Lachin Blocked | Armenia-Azerbaijan Negotiations | Military Exercises | Syunik [EP182]

Posted on Sunday, Dec 11, 2022 | Category: Armenia, Artsakh, Politics | Series: wir



  • Lachin Corridor Blockade
  • Continuing Armenian-Azerbaijani Negotiations
  • Turkish-Azerbaijani Military Exercises
  • Travel Impressions from the region

Episode 182 | Recorded: December 13, 2022

Show Notes

Show notes

Lachin Blockade - Humanitarian crisis looming

As we already covered last week, the Lachin corridor was effectively blocked for 3 hours. This week the staged environmentalist operation resumed and at the time of this recording the corridor has been blockaded for more than 30 hours. And earlier today Azerbaijan cut gas supplies. Now there is a transportation and energy blockade, no medicine or medical aid can get in, and there are reports that medical patients are not able to urgently go to Yerevan to seek medical care.

  • What is the current situation and what is the longer game.

Continuing Armenian-Azerbaijani Negotiations

Capital Hopping

Last week we talked at length about the current state of the negotiations between Armenia and Azerbaijan. At this point, any expectations for a so-called “peace deal” by year-end are unlikely to come true.

Late in November, Ilham Aliyev pulled out of the Brussels summit, which was set for December 7th, this past week. Azerbaijan says he pulled out because of a new condition by Armenia for French president Emmanuel Macron’s participation in the negotiations, alongside Charles Michel, of the EU. Observers say that Macron has been involved from the start, and it is Aliyev who is advancing new conditions because he doesn’t like what he’s getting in Brussels, because while the EU slants pro-Azerbaijan, France is more of a balancing factor.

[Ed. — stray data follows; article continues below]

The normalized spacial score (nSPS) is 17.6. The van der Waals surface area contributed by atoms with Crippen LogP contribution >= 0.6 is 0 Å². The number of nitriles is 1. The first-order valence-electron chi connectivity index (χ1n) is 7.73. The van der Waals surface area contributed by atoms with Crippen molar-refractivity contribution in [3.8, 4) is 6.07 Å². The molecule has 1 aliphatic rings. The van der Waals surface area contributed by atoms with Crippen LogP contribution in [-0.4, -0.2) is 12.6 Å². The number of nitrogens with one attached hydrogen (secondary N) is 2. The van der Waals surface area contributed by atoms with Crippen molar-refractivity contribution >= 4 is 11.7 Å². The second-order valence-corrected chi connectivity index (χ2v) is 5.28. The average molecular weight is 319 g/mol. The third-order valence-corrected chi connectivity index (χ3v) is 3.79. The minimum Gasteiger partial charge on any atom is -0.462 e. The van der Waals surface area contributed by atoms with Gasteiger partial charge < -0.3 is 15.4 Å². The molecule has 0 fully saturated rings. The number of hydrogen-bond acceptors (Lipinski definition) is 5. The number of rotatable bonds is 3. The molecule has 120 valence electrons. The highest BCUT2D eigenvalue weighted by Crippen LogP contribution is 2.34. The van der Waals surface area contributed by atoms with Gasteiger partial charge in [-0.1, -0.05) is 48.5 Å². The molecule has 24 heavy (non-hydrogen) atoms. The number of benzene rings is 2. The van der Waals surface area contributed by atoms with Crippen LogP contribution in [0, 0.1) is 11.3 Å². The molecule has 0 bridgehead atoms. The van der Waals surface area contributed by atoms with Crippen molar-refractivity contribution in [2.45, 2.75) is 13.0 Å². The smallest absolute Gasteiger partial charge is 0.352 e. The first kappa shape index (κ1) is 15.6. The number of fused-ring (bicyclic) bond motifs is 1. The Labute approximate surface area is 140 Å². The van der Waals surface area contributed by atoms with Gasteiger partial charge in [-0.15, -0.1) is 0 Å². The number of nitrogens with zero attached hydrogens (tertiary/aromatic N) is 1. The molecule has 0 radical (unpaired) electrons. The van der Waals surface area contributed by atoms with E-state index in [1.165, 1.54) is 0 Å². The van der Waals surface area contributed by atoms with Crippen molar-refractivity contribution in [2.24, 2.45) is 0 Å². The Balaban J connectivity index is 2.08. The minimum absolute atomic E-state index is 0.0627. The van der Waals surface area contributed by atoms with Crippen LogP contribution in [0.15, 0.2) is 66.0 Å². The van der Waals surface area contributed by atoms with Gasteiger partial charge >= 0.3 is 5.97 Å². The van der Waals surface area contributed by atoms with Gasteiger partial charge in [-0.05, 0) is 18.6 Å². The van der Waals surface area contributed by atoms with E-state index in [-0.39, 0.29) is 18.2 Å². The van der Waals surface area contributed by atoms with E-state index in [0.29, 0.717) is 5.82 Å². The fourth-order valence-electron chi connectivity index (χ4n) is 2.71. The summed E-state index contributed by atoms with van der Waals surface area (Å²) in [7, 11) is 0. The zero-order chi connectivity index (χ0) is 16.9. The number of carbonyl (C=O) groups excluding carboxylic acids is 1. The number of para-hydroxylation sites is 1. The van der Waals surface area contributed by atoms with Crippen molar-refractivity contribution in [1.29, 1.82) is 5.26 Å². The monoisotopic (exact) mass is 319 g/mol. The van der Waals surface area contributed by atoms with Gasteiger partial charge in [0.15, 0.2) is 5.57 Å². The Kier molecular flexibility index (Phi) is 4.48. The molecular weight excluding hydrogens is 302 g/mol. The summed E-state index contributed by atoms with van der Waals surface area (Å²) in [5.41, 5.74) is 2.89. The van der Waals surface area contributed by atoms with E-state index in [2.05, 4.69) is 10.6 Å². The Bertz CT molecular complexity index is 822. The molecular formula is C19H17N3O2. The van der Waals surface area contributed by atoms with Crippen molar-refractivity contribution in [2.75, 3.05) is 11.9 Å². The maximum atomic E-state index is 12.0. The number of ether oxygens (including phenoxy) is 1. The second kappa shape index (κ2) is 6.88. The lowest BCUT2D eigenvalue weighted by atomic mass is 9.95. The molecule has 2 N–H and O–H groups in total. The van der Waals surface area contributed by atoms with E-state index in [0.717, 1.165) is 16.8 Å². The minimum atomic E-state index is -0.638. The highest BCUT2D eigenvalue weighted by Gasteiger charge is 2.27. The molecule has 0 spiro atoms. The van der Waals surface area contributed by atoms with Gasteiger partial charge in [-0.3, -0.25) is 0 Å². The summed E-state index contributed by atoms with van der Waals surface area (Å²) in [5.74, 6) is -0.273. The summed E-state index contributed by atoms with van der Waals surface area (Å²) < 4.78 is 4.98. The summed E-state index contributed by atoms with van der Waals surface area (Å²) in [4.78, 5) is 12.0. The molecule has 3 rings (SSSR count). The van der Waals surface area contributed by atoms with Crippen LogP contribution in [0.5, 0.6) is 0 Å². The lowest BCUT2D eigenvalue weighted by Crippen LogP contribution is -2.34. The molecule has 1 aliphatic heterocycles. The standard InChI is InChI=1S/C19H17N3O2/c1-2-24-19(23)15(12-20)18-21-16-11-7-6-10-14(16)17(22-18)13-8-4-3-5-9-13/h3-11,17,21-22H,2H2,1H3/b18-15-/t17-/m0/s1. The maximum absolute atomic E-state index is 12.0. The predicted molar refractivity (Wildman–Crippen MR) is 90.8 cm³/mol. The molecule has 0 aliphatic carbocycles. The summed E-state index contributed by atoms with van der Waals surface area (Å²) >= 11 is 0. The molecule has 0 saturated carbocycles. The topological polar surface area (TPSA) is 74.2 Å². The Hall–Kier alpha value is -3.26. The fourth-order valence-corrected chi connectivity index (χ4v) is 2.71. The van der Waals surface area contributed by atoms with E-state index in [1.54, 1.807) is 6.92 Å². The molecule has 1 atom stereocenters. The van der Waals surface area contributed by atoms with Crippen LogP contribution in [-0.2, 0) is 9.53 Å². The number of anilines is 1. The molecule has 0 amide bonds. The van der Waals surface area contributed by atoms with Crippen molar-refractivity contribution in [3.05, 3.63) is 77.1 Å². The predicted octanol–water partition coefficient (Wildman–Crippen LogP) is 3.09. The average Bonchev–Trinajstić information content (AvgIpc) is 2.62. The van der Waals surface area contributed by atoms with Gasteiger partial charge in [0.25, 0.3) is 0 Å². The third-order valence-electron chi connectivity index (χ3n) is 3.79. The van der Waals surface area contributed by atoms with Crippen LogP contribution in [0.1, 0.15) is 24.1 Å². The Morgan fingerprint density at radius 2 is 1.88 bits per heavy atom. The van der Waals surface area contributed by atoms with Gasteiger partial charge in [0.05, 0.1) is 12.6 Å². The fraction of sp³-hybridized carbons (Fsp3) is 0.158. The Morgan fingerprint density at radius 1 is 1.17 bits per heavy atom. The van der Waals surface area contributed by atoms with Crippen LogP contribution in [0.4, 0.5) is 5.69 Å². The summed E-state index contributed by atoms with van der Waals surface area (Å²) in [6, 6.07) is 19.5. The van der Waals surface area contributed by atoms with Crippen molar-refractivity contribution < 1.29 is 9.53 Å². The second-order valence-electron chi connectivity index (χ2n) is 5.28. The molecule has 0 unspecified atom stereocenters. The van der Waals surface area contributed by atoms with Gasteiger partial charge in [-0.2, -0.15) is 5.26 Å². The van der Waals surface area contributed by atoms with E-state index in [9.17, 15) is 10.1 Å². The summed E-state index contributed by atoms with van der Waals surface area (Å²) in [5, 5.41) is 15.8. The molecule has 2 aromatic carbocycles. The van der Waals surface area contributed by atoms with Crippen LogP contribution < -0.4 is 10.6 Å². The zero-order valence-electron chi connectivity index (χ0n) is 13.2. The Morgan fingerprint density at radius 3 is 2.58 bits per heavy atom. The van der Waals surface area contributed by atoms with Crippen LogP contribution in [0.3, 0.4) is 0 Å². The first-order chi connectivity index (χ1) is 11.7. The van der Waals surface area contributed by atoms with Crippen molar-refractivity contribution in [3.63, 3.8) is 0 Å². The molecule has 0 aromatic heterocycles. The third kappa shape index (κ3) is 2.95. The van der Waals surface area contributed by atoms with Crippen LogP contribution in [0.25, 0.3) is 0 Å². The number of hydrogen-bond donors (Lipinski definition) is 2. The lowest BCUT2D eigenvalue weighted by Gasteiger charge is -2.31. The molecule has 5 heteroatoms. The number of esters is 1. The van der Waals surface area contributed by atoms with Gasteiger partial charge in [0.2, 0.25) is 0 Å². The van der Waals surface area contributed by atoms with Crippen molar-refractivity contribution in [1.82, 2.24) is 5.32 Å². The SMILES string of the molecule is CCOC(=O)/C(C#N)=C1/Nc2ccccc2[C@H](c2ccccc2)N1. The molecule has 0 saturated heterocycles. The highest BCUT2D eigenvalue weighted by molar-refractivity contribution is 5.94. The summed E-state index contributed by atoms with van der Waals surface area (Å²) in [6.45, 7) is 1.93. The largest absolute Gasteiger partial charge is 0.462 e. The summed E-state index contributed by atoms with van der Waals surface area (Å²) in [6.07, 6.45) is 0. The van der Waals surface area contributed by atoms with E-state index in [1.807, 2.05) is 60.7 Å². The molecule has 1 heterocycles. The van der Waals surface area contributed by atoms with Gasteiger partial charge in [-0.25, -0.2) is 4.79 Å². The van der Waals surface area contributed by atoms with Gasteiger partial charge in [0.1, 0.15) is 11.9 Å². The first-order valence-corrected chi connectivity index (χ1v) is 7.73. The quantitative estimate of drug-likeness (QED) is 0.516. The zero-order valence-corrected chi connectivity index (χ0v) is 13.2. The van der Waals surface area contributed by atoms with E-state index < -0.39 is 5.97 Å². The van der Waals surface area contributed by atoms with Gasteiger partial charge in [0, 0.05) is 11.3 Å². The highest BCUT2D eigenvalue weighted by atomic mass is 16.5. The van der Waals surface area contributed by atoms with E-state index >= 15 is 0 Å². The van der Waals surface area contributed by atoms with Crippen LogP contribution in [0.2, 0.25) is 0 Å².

The Russians have been quick to say: Brussels is dead.

  • “Is Brussels dead”?
  • What will happen to the EU observer mission, whose term ends in December? On Friday we read news that the mission will wrap up on December 31.

A lot of observers thought that since the conflicts in Ukraine started, Russia no longer has the bandwidth to deal with the South Caucasus. But with a single summit in November, in Sochi, Putin has brought the negotiations back to Russia essentially.

  • What are the fundamental factors that are swinging Armenia and Azerbaijan to come back to the table in Russia?
  • Does this current re-involvement indicate that Russia has essentially adapted to the ongoing war in Ukraine and in a sense, this is now a new normal for them?

In the past couple of months, Pashinyan had been hinting that some form of international guarantees are needed for Armenia’s security, in order to sign a peace deal in the West. There were no responses from the EU or the US.

  • What sort of security guarantees was Armenia seeking?
  • What happened?

Draft Agreements

Armenia just confirmed that they’ve received the latest draft agreement from Azerbaijan, and are working to respond to it.

  • What is the current back-and-forth of drafts primarily about?

This past week, Armen Grigoryan noted in the Armenian parliament that Armenia and Azerbaijan so far agree on basically one single thing: that they should have diplomatic relations, and that there are in fact no clear agreements on any other points.

  • What do you make of this?